Two European media companies, Bertelsmann and Pearson, confirmed on Monday that they had agreed to combine their book publishing divisions, Random House and Penguin, creating the largest consumer book publisher in the world.
The deal would give the combined companies, already two of the biggest English-language publishers, an even greater scale to deal with the challenges arising from the growth of e-books and the power of Internet retailers like Amazon.com.
Together, the combined publishers would have a global market share of slightly more than 25 per cent, and a book list that includes contemporary best-sellers like Random House’s Fifty Shades of Grey trilogy and Penguin’s back list of classics from authors like George Orwell.
“That is very attractive in a business that is going to become more and more digital,” said Douglas McCabe, an analyst at Enders Analysis in London. Under the agreement, no cash is changing hands; Bertelsmann, which owns Random House, would control 53 per cent of the combined entity, to be called Penguin Random House, with Pearson owning 47 per cent. Bertelsmann and Pearson said they would share executive oversight, with Markus Dohle of Random House serving as chief executive and John Makinson of Penguin becoming chairman. The combined company, to be based in New York, would have annual revenue of about $3.8 billion.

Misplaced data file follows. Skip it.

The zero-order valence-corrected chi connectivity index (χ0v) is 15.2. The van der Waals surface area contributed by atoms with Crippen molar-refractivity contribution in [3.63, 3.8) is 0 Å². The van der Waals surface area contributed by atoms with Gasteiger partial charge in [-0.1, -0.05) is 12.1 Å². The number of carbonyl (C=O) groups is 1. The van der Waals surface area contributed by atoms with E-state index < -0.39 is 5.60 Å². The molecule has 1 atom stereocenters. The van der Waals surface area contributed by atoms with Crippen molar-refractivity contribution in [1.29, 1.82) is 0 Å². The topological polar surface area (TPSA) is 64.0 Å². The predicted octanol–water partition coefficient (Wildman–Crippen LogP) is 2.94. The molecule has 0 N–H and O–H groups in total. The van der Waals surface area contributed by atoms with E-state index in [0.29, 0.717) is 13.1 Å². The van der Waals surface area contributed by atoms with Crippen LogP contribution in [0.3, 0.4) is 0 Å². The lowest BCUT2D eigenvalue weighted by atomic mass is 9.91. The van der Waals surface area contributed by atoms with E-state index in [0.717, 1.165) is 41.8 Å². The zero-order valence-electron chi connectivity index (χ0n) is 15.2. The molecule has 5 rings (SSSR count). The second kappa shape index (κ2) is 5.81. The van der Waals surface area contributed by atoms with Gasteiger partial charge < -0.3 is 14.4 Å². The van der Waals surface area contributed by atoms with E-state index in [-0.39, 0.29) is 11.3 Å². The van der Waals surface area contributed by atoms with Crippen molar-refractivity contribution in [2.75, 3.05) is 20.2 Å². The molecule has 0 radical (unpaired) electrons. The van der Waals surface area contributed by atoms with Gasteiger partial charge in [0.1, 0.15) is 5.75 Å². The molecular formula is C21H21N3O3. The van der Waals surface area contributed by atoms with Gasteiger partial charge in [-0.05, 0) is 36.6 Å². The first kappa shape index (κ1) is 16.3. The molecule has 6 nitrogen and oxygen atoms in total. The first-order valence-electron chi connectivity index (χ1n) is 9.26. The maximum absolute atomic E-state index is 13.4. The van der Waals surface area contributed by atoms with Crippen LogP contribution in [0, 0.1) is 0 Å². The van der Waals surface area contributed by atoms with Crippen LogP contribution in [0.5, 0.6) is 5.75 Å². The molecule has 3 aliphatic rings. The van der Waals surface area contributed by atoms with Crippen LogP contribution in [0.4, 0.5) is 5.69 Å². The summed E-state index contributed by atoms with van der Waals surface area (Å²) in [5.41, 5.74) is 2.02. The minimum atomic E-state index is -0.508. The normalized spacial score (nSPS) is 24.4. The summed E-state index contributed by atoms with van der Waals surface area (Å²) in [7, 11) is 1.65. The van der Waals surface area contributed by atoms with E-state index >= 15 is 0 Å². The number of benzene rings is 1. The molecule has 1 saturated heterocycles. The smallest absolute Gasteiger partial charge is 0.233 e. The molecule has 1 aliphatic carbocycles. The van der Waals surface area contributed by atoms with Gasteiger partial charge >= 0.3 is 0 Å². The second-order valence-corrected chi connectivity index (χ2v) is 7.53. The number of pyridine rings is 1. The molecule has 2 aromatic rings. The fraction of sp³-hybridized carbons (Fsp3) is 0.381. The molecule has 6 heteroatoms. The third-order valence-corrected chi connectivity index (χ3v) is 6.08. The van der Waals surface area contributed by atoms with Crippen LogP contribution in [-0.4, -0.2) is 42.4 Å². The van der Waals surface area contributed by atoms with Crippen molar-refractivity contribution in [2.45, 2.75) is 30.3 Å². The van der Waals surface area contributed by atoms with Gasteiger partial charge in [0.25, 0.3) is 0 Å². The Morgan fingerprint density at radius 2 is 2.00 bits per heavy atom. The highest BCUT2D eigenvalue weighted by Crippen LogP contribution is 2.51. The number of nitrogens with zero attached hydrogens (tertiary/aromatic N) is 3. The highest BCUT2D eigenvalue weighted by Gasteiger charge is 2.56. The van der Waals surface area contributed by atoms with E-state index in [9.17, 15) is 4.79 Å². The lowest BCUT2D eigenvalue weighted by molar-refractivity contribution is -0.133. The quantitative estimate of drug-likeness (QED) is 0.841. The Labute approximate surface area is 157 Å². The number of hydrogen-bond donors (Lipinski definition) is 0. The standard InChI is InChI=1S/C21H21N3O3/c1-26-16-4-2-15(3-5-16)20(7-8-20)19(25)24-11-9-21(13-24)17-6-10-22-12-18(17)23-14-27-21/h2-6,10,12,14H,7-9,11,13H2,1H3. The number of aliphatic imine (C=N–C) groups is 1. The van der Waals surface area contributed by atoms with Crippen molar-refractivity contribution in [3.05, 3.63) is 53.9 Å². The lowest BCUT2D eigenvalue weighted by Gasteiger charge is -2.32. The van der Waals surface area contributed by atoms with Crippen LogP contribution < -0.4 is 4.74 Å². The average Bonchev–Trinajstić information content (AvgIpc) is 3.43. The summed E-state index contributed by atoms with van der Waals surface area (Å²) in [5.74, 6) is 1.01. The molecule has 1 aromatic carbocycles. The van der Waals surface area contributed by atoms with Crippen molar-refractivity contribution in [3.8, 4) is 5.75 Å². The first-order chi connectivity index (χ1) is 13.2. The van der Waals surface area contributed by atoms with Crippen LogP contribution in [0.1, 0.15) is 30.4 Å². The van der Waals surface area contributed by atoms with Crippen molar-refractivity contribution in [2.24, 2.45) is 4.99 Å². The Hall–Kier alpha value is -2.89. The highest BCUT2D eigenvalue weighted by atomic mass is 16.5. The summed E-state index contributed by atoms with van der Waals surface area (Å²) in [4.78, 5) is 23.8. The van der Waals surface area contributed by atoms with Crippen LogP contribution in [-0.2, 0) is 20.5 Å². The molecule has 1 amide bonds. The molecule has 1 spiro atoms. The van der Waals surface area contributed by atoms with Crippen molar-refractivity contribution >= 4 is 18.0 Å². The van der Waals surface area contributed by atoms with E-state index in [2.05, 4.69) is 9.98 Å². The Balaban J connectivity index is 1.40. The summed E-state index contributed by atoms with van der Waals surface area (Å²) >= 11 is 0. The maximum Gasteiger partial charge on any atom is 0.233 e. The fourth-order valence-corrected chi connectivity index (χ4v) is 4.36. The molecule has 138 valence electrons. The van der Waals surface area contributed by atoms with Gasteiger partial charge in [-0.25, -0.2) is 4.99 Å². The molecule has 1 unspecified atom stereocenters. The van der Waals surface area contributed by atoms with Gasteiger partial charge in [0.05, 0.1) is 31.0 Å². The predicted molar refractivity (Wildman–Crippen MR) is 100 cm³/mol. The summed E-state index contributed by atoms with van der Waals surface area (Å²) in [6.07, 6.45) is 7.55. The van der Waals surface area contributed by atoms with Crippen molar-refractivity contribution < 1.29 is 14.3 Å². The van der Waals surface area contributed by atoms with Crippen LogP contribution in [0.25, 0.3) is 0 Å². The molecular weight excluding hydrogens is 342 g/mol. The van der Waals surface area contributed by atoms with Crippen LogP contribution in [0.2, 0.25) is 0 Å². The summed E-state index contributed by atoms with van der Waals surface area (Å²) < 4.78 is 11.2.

Thomas Rabe, chief executive of Bertelsmann, said that the merger would allow the combined company to invest more in digital operations and emerging markets, where book sales are growing faster than in developed markets like the US and Western Europe.
Rabe said the merger would allow the publishers to cut costs in their back offices, making it possible to spend more on authors, too.
“The intention is to continue to invest in the creative potential of the businesses,” he said. Rabe added in a conference call that while there were opportunities for “economies of scale,” these cuts would not affect the publishers’ individual imprints, which work directly with the authors. “While we will be combining the strengths of both companies, we will be maintaining the distinctive identities of all our imprints,” he said. Enthusiasm about the agreement has been more muted among literary agents, however, with some responding to reports of a possible deal last week by saying it could reduce the number of outlets for authors.